By Corey Deiterman
By William Michael Smith
By Jef With One F
By Craig Hlavaty
By Jesse Sendejas Jr.
By Sonya Harvey
By Jesse Sendejas Jr.
By Nathan Smith
Pappy Daily: Record executive who signed George Jones, Roger Miller, the Big Bopper, Jimmy Dean and Hank Locklin; also instrumental in the early careers of George Strait and Willie Nelson. His Glad Music publishing company still controls the rights to "The Party's Over," "White Lightnin'," "She Thinks I Still Care," "Night Life" and "Chantilly Lace." Sons Bud and Don Daily opened Cactus Music and Video in 1975.
Forest Park Westheimer
Kevin "Dino" Conner: H-Town singer of "Knockin' Da Boots" fame.
Michael Stephen Knust: Lead guitarist in psychedelic rock band Fever Tree, who scored a national hit with "San Francisco Girls" in 1968.
Forest Park East, 21620 Gulf Fwy., Webster
Katie Webster: Blues/boogie-woogie pianist and Alligator recording artist; passed away in 1999.
Veterans Memorial Cemetery, 10410 Veterans Memorial Dr.
Amos Milburn: Rollicking piano-pounder, played R&B/jump blues and pioneered rock and roll. Had a string of hits, often with lyrics about drinking liquor, such as "One Bourbon, One Scotch, One Beer" and "Vicious, Vicious Vodka." Plot: Section A, Grave 1271.
Rosewood Funeral Home and Cemetery, Rankin and Old Humble Rd., near Humble
Floyd Tillman: Country Music Hall of Famer and superstar of the late '40s. Pioneer of the electric guitar, and author of the first cheatin' song to hit big (1949's "Slipping Around"). Also scored big with "Drivin' Nails in My Coffin" and "I Love You So Much It Hurts." A huge influence on Willie Nelson, and likely the most important country music figure to have spent his life here.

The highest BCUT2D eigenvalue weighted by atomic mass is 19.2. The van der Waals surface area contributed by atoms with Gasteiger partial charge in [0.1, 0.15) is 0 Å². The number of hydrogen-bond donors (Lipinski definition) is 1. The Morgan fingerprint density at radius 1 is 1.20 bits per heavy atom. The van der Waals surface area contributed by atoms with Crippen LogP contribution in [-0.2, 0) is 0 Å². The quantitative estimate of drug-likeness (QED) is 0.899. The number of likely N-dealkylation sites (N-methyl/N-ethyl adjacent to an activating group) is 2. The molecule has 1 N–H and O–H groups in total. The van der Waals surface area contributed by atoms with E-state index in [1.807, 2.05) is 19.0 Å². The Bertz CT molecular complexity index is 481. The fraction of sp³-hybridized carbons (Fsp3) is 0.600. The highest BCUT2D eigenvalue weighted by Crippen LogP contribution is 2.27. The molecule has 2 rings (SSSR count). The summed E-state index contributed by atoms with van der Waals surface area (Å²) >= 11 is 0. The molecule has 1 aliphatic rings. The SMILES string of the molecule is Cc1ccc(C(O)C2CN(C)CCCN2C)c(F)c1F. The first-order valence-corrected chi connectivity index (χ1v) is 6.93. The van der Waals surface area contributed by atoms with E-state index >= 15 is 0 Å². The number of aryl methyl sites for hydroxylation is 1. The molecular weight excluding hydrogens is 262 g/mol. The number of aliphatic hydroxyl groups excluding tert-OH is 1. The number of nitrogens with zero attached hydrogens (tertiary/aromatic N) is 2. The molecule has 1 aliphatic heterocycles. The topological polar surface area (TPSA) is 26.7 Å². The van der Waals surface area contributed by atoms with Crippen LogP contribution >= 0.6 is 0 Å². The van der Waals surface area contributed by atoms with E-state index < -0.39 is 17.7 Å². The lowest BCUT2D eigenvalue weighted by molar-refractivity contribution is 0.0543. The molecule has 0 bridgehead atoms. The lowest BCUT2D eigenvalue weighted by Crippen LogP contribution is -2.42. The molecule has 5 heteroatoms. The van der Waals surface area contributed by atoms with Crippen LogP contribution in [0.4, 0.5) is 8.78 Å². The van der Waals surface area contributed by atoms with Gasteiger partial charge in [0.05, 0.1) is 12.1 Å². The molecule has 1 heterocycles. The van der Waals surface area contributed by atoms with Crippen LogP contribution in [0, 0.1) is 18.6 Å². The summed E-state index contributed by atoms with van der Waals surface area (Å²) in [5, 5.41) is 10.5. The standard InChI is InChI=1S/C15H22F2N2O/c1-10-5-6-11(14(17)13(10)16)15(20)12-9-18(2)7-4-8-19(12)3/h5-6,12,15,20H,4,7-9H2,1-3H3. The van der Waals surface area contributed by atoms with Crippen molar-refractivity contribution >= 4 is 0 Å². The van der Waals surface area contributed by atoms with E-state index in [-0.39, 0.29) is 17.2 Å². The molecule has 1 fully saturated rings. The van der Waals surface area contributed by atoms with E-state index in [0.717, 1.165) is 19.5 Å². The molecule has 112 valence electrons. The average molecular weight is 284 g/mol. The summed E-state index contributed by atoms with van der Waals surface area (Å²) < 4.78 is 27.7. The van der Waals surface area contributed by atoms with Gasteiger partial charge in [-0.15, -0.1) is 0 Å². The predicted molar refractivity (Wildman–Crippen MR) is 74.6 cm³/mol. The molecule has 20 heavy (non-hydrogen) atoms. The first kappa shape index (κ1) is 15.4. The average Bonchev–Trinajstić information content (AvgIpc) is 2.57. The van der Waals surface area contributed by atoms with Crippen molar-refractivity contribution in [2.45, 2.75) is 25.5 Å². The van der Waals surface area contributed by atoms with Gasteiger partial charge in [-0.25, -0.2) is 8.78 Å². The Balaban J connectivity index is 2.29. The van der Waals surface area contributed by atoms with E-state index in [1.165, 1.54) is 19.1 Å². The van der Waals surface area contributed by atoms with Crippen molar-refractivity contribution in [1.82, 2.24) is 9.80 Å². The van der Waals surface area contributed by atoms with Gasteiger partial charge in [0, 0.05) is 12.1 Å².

Earthman Resthaven Cemetery, 13102 North Fwy.
Weldon "Juke Boy" Bonner: Blues poet who married a rapper's sensibility to a Jimmie Reed-style, harmonica-guitar, one-man-band beat. Sang explicitly about ghetto conditions in songs like "Stay Off Lyons Avenue," "Life Is a Nightmare" and "Struggle Here in Houston"; tunes like these are similar lyrically to those of the Geto Boys 15 years after Bonner's heyday. Died of cirrhosis in 1978.
Paradise North Cemetery, 9235 W. Montgomery
Suburban Houston and beyond
Longstreet Cemetery, Richards (Grimes County, at the intersection of FM 1486 and FM 149, about 30 miles north of Magnolia)
Alger "Texas" Alexander: A bellowing blues singer and running buddy/cousin of Lightnin' Hopkins, who also traveled the Depression-era southlands with Lowell Fulson and recorded with Lonnie Johnson, King Oliver and the Mississippi Sheiks. In 1928, he recorded "Rising Sun," the first version of the song later made famous by the Animals as "House of the Rising Sun." Folklorist Mack McCormick once said of Alexander that his "rough blues shouts" and "field hollers" represented "the "purest form of the blues tradition." Died in 1954, reportedly of syphilis.
Oakland Cemetery, North 6th St., Navasota
Mance Lipscomb: Farmer, amazingly accomplished guitarist, and "songster," whose varied repertoire included blues and also folk ballads, rags, reels, sacred songs and children's music. Went undiscovered until the folk revival of the 1960s, when he was in his mid-sixties, but then became a popular act on the hippie-rock circuit and star of Les Blank's documentary A Well-Spent Life.
Joe Tex: Soul singer, lightly tinged by country and steeped in gospel, best known for "Show Me," "Hold What You've Got," "Skinny Legs and All" and "I Gotcha." Also had a disco hit with novelty record "Ain't Gonna Bump No More (With No Big Fat Woman)." Changed name to Joseph Hazziez, reflecting conversion to Muslim faith.
Hollywood Cemetery, Simmons Dr. at West Curtis Ave., Orange
Forest Lawn Memorial Park, 4955 Pine St., Beaumont
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